The obvious difference between the ordinary differential equation and the fractional differential equation is that the latter is an equation that contains fractional derivatives and also comes in a relationship so that the definition of the fractional derivative is an integral equation on the other side of this equation. Fractional derivatives have drawn the attention of researchers in various fields of research. One of the main goals of solving these equations is to investigate whether these derivatives will help in the future in improving the accuracy of predicting the values of variables in various mathematical models in all sciences, whether in scientific or human aspects.

Before starting this research for solutions to these problems, which are recently considered in the applied sciences, verifying the issue of the existence and uniqueness of such equations is an indispensable thing. To study these conditions, most of the researchers use the most important fixed point theorems in the Banach space, such as the Banach contraction principle and Leray- Schauder theorem see .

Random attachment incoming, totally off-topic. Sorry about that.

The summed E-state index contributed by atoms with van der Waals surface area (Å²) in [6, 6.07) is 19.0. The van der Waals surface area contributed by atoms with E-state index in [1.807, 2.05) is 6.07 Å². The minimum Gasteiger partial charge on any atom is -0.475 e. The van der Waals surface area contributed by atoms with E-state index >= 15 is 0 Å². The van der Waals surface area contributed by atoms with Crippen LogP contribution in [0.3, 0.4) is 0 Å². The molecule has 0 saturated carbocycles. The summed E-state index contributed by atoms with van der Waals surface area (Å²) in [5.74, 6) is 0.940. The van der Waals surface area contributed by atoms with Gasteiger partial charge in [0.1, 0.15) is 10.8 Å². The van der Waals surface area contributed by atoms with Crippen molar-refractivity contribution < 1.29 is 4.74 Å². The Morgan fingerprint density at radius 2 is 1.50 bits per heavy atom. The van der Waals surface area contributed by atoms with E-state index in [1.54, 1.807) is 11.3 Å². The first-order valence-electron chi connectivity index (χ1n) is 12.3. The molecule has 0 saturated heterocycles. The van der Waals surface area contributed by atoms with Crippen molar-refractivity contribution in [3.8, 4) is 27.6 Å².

In 2016, Aljoudi et al.  published a study investigating the existence results for the following boundary value problem (sequential Hadamard type). where is the Hadamard fractional derivative, and is the Hadamard fractional integral with order , .

In 2017, Ahmad and Ntouyas  published a study investigating the existence results for the following initial value problem where is the Hadamard fractional derivative,

Many researchers went deeper in their research beyond the issue of verifying the issue of the existence of a solution to such equations and studied the issue of the stability of these solutions, it can be seen in [21, 22]. Furthermore, many specialists in this field have taken an interest in hybrid partial differential equations see .